Innovative Approaches to Evaluating Impact: Testing The ‘Evaluative Performance’ Method and Approach in Transdisciplinary Environments

Project: Internally funded project

Project Details


Recent developments such as the global pandemic, gender violence, Black Lives Matter, and not least the climate crisis, have accelerated the search for participatory methods of engagement, participation, and impact across a number of research disciplines. Within these disciplines, citizen voice and lived experience are sought to deepen understanding behind behavioural change as a result of policy or project intervention strategies. Within this there are limitations, for example, the UK Civil Service in 2021 recognises that ‘most policymakers do not consistently have the skills, incentives, or infrastructure to find new evidence about citizens’ (Knight, 2021). It is also argued that policy solutions are too often based on stakeholder opinion, and rarely are the voices and experiences of citizens used to evidence policymaking (UK Civil Service, 2020, 63). Therefore, policy engagement methodologies as the basis of evidence gathering are themselves generating ‘marginalised groups’, ‘the seldom heard’, and creating barriers to access for citizens.

This process began with my development of a new practice research methodology – ‘Evaluative Performance’ – and its use within Coventry City of Culture 2021. It’s successful reception suggests potential, and this will be my project’s intellectual and practical focus. In particular, this research project will test ‘Evaluative Performance’ and its ability to evaluate impacts associated with intervention projects of various scales and disciplines. Specifically, how arts-based methods of data collection, analysis and dissemination can contribute to the need for valuing the voices of citizens in policymaking, and a variety of impact strategies.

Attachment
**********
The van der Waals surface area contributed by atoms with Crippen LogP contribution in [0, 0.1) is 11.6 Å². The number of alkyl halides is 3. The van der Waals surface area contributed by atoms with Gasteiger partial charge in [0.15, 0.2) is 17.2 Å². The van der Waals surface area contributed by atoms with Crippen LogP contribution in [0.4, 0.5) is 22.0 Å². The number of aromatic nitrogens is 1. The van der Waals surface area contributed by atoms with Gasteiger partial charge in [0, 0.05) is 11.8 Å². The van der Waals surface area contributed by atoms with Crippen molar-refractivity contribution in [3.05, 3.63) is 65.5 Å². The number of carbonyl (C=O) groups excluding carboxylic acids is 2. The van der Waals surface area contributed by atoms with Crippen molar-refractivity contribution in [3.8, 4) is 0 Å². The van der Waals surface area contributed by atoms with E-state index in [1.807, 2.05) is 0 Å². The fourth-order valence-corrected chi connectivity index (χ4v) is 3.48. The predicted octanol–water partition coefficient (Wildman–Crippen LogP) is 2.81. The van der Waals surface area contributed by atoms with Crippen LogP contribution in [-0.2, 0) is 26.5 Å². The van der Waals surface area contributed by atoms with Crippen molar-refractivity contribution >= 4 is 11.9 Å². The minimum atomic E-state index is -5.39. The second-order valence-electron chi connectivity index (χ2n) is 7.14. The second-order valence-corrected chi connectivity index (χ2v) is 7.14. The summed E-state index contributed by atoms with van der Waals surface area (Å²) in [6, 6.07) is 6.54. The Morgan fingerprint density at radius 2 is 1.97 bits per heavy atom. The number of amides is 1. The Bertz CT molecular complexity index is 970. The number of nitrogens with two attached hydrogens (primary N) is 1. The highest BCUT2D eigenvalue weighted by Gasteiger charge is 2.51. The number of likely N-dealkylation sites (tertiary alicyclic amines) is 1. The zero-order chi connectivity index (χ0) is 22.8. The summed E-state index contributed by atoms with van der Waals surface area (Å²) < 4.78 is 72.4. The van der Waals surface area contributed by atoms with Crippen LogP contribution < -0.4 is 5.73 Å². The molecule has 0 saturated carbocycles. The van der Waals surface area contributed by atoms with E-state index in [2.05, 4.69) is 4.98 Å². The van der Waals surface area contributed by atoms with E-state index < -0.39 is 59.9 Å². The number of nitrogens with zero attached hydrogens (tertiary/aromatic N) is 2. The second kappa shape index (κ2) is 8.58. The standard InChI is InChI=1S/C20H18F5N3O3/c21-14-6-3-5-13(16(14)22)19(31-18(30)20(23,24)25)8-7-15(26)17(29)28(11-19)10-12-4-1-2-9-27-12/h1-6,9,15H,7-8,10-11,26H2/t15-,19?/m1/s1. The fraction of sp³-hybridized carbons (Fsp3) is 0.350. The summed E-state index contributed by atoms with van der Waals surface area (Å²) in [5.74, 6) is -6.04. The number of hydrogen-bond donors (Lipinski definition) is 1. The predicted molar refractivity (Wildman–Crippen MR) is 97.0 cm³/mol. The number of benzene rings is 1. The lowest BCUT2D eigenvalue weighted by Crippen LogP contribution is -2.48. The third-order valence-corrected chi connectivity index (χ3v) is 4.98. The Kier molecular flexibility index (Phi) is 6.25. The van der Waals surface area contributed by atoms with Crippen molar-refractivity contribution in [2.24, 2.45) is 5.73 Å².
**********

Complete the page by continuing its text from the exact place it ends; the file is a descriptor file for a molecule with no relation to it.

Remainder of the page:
‘Evaluative Performance’ is the use of headphone verbatim practice as a participatory way to capture the needs and experiences of those ‘on the ground’ that are hard to reach by policymakers and impact evaluators. A key unique identifier in this method, is the inclusion of the research participant in their own representation in performance. For reference, headphone verbatim is a sub-genre of verbatim theatre practice whereby ‘in both rehearsal and performance, the actors wear headphones, through which they hear the audio script. They then repeat that script as immediately and exactly as possible, including… every stammer, pause, and repetition’ (Wake, 2013).

Building on my own networks, I will run ‘Evaluative Performance’ investigations in three contrasting research settings: community theatre, engineering and computer science and equality and diversity initiatives.
Short titleInnovative Approaches to Evaluating Impact
Effective start/end date1/04/231/04/25

Collaborative partners

  • Coventry University (lead)
  • Royal Holloway, University of London (Project partner)
  • University of Amsterdam (Project partner)
  • EnergyREV


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